Cardiologist Turns Hacker
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In this article, we’ll be going over the top seven ways to protect yourself and your business from email phishing attempts. But first, what is phishing?
Although it may sound like a recreational sport, phishing is not a virtuous practice. It is, instead, the deceitful and illegal practice of trying to obtain personal information by way of fraudulent emails.
Most of the time, phishing emails purporting to be from a legitimate business, like a store, bank, or online service. Frequently, these are establishments where you actually hold an account, so receiving them, at first, may seem reasonable. It’s when you look at the details of such emails that things become troublesome.
The goal of phishing emails is to appear legitimate while luring personal information, like the following, out of you:
If you end up giving the fraudsters this data, their ultimate goal is to use it to hack into your life in some way — often by getting access to your bank accounts, credit cards, and more.
If you’re concerned about phishing, here are seven tips for catching fraudulent emails and staying away from phishing attempts altogether.
1. Don’t send personal information.
Be on the lookout for emails that ask for your personal information. Whether you hold an account with the purported sender or not, nearly all establishments avoid asking for personal information by email.
Therefore, if you get an email like this, it’s likely a scam. This is especially true if the email specifies that the issue is urgent and if you don’t send the information right away, your account will be cancelled or other repercussions will ensue.
2. Try hovering over links and/or buttons.
If you receive an email where there is a web address or link, there’s a way to check if the address is legitimate or not. To do this, hover your mouse over the link (or button). A small box should appear showing the website. If this website is legitimate, it will be the actual establishment’s website. If it looks unusually long or has a different name, do not click the link.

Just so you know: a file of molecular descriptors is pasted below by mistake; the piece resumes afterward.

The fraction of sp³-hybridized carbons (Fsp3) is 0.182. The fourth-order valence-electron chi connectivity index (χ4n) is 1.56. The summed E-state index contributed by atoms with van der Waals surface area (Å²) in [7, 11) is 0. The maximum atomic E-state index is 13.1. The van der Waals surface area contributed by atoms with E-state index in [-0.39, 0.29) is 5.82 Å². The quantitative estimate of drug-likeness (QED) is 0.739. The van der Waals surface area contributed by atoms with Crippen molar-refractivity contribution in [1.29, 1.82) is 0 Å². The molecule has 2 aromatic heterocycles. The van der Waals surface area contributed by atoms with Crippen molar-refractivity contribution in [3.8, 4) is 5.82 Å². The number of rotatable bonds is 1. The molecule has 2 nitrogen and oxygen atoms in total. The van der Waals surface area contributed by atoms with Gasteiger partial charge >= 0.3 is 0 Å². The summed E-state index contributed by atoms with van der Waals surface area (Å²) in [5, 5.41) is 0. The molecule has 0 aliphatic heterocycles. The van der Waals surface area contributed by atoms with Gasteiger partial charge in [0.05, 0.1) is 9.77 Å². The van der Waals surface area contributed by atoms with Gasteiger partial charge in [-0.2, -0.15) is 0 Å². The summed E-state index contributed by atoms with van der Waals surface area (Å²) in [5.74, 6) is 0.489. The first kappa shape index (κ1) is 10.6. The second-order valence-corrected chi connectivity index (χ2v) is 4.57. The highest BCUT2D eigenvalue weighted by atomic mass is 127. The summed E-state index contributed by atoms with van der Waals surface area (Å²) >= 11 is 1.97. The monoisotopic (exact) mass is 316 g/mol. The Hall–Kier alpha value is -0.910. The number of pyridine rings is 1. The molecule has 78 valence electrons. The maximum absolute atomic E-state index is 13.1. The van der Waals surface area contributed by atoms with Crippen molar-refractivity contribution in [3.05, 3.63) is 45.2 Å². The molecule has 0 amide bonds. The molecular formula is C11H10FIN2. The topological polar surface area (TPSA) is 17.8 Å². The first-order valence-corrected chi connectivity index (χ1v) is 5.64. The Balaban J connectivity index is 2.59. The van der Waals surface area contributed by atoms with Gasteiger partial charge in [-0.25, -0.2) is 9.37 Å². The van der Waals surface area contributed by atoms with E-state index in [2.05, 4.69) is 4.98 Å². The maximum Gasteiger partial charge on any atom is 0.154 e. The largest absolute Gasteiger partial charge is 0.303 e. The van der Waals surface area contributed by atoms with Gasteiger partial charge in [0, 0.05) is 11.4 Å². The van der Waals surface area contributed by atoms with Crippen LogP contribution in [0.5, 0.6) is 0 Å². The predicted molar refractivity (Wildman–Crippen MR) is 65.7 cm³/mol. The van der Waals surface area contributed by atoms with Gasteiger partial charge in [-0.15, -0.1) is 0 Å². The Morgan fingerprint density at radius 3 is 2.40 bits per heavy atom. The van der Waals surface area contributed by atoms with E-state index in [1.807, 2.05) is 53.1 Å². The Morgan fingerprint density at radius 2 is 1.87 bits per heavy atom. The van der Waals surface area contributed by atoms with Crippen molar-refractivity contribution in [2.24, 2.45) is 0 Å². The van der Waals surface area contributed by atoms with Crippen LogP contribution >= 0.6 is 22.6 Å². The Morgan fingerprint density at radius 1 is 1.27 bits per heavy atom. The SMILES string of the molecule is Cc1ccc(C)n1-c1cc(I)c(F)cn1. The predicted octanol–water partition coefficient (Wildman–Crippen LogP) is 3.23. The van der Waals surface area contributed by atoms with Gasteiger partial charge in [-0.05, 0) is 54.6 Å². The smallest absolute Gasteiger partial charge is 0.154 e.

3. Always type web addresses in directly.
As a rule, never use links directly from emails. If you receive an email from your bank stating that you need to update personal information, this may worry you. So, to double check, type your bank’s actual website into the search bar and see if they still ask you for this information when you login from there.
4. Only use secure websites.
There are ways to check that a website is secure. You’ll know when these two key features are present:
– “https” will be present at the start of the web address
– There will be a security lock icon (usually to the left of the web address)
5. Double check the security certificate by double-clicking the security lock icon.
By double-clicking the lock icon, you’ll be able to see the security certificate for the website. If, when you click the lock, you receive a warning message or there is no certificate available, stay away from that website.
6. Avoid using public WiFi.
At all costs, avoid using public WiFi — especially when banking, shopping, and entering personal information. It’s always better to use your phone’s cell phone connection.
7. Watch for “personalization” … with one caveat.
It’s always a better sign if emails use your actual name instead of “user” or “sir or madame,” but also keep in mind that even phishing emails can be crafty enough to know your actual name. In the end, if you receive an email addressed to your name, that’s not enough to signify that the email is legitimate. Look for other factors too.
Remember to always … be cautious and suspicious!